"Despite initial risk-off trading, we think the market’s attention will likely quickly move to the upcoming ECB meeting on Thursday. All else equal, the referendum outcome and likely poor price action in financial markets should reinforce a dovish QE extension and forward guidance from the ECB."

Francesco Garzarelli, strategist at Goldman Sachs Group Inc. 

Relative to our prior expectations, we would elevate our subjective probability from 45% to 60% of a caretaker government being appointed. We expect the Cabinet to be led by a political figure drawn from the ranks of the ruling coalition (one possibility is the Minister of the Economy, Mr Padoan). We do not see an outsider technocrat being appointed as this would be highly unpopular choice with the electorate. The new government would likely have a narrow policy agenda consisting mainly of: (i) Overseeing the recapitalisation of the partly state-owned Monte dei Paschi di Siena and potentially other smaller banks. If the referendum outcome stalls the current recap plans, a precautionary injection of public funds into these institutions could be required. In such a case, the application of the ‘bail-in’ rule book would be contentious, and the market instability exemption could be invoked; and (ii) re-drafting the electoral laws for the two Chambers of Parliament ahead of a general election in the spring of 2018."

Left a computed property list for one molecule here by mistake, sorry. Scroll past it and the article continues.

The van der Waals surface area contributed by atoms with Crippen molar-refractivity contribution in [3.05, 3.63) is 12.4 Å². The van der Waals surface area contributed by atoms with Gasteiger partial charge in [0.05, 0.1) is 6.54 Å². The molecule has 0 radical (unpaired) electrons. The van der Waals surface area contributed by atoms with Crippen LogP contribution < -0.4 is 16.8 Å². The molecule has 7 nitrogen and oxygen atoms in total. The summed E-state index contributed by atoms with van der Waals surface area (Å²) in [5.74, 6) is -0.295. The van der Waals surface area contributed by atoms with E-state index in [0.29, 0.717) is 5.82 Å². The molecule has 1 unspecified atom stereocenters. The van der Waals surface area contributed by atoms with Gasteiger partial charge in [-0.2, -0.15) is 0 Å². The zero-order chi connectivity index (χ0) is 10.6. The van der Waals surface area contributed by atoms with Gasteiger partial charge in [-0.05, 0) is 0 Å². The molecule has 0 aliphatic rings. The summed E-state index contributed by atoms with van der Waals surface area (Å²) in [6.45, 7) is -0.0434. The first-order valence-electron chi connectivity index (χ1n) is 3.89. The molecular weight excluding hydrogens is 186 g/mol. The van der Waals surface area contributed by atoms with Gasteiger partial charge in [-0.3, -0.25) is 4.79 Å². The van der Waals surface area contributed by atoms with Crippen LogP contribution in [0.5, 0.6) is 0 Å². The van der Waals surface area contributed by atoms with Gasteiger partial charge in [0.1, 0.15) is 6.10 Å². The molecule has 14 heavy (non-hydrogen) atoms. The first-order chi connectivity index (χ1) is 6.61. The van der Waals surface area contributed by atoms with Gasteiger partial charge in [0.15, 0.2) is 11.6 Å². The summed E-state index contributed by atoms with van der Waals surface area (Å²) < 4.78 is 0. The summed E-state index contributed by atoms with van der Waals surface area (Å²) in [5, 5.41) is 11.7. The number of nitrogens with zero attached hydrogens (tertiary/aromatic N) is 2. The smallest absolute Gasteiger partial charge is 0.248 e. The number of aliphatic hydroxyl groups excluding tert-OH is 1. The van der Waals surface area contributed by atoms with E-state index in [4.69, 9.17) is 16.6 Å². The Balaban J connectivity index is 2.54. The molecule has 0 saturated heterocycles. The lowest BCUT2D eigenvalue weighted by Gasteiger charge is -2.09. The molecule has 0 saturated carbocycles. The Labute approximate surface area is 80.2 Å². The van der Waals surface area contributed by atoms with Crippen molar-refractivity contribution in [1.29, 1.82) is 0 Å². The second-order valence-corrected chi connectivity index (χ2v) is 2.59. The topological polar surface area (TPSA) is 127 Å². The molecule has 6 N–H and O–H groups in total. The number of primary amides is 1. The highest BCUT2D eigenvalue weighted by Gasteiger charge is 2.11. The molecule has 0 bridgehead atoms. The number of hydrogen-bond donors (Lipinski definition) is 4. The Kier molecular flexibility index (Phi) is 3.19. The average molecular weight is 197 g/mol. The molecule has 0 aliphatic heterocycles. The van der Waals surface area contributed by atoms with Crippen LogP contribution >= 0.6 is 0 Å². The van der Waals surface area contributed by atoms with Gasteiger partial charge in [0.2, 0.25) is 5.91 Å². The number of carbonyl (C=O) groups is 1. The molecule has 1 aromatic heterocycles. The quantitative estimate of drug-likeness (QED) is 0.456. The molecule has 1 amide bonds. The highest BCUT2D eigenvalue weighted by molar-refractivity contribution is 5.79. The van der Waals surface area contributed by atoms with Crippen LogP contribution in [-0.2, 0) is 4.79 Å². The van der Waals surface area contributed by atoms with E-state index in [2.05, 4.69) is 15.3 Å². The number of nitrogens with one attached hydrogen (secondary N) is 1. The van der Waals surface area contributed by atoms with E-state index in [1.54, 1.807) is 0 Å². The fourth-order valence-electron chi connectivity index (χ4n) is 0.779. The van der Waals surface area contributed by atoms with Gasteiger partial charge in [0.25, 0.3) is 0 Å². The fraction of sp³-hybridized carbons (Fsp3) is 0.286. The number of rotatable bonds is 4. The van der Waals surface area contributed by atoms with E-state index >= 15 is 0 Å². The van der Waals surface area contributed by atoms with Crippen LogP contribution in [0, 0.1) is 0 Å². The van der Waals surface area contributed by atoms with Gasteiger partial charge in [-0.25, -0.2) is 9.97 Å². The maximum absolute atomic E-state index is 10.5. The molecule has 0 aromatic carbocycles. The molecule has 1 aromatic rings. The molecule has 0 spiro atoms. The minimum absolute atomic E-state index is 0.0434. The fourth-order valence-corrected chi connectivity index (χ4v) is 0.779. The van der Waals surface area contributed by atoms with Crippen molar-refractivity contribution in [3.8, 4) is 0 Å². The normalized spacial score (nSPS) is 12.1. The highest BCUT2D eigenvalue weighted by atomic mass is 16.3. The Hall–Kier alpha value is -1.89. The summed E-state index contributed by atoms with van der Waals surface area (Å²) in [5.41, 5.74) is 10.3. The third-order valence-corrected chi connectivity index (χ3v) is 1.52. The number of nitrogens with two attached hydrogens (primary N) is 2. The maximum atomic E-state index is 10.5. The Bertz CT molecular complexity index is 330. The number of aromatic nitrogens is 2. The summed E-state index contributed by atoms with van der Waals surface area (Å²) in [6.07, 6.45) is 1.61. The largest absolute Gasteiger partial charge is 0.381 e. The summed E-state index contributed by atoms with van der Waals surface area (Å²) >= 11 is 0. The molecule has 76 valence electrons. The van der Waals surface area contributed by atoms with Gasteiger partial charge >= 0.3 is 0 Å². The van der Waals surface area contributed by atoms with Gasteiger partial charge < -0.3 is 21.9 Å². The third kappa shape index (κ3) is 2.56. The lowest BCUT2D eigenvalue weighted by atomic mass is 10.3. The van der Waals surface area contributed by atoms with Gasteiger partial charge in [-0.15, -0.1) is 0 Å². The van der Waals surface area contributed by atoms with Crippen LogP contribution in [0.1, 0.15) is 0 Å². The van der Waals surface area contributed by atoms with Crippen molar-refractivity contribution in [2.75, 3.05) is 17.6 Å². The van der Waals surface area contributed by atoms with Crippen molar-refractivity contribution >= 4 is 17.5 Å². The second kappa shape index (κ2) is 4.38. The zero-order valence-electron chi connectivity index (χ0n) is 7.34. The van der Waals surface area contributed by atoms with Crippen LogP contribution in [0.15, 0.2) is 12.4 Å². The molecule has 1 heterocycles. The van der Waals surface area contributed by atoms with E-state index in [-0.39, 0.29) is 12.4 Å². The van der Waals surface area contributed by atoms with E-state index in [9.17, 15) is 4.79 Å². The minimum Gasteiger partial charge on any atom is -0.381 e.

Maria Paola Toschi, global market strategist at JP Morgan Asset Management.